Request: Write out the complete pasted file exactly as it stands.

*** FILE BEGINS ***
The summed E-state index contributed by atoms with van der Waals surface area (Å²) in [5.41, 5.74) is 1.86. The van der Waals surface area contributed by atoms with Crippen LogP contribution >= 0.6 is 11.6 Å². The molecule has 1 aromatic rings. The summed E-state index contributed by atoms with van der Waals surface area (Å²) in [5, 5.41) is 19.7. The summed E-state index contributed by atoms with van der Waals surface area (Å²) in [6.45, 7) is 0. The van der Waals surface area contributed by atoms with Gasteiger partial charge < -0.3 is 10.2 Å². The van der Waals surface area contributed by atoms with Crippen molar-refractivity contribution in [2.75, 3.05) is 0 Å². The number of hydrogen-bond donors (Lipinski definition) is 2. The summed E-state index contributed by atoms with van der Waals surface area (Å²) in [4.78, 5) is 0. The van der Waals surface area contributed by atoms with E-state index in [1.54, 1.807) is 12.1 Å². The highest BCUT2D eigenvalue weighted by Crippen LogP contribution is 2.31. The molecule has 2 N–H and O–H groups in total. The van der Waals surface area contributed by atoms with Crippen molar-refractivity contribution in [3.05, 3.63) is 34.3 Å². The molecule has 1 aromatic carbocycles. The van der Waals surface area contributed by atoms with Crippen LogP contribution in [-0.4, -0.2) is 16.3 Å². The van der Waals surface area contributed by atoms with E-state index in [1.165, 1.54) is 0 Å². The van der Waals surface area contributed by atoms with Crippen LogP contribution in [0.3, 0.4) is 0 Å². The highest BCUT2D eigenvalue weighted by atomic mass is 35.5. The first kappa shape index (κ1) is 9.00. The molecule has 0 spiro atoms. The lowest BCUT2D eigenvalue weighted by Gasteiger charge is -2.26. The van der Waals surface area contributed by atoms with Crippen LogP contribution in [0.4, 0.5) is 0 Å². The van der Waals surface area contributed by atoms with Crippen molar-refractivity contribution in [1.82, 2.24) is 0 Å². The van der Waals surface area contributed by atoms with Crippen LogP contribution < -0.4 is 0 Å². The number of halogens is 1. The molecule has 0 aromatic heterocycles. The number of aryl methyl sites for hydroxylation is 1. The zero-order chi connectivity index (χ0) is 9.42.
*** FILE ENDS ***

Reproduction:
The summed E-state index contributed by atoms with van der Waals surface area (Å²) in [5.41, 5.74) is 1.86. The van der Waals surface area contributed by atoms with Crippen LogP contribution >= 0.6 is 11.6 Å². The molecule has 1 aromatic rings. The summed E-state index contributed by atoms with van der Waals surface area (Å²) in [5, 5.41) is 19.7. The summed E-state index contributed by atoms with van der Waals surface area (Å²) in [6.45, 7) is 0. The van der Waals surface area contributed by atoms with Gasteiger partial charge < -0.3 is 10.2 Å². The van der Waals surface area contributed by atoms with Crippen molar-refractivity contribution in [2.75, 3.05) is 0 Å². The number of hydrogen-bond donors (Lipinski definition) is 2. The summed E-state index contributed by atoms with van der Waals surface area (Å²) in [4.78, 5) is 0. The van der Waals surface area contributed by atoms with E-state index in [1.54, 1.807) is 12.1 Å². The highest BCUT2D eigenvalue weighted by Crippen LogP contribution is 2.31. The molecule has 2 N–H and O–H groups in total. The van der Waals surface area contributed by atoms with Crippen molar-refractivity contribution in [3.05, 3.63) is 34.3 Å². The molecule has 1 aromatic carbocycles. The van der Waals surface area contributed by atoms with Crippen LogP contribution in [-0.4, -0.2) is 16.3 Å². The van der Waals surface area contributed by atoms with E-state index in [1.165, 1.54) is 0 Å². The van der Waals surface area contributed by atoms with Crippen LogP contribution in [0.3, 0.4) is 0 Å². The highest BCUT2D eigenvalue weighted by atomic mass is 35.5. The first kappa shape index (κ1) is 9.00. The molecule has 0 spiro atoms. The lowest BCUT2D eigenvalue weighted by Gasteiger charge is -2.26. The van der Waals surface area contributed by atoms with Crippen LogP contribution in [0.4, 0.5) is 0 Å². The van der Waals surface area contributed by atoms with Crippen molar-refractivity contribution in [1.82, 2.24) is 0 Å². The van der Waals surface area contributed by atoms with Crippen LogP contribution < -0.4 is 0 Å². The number of halogens is 1. The molecule has 0 aromatic heterocycles. The number of aryl methyl sites for hydroxylation is 1. The zero-order chi connectivity index (χ0) is 9.42.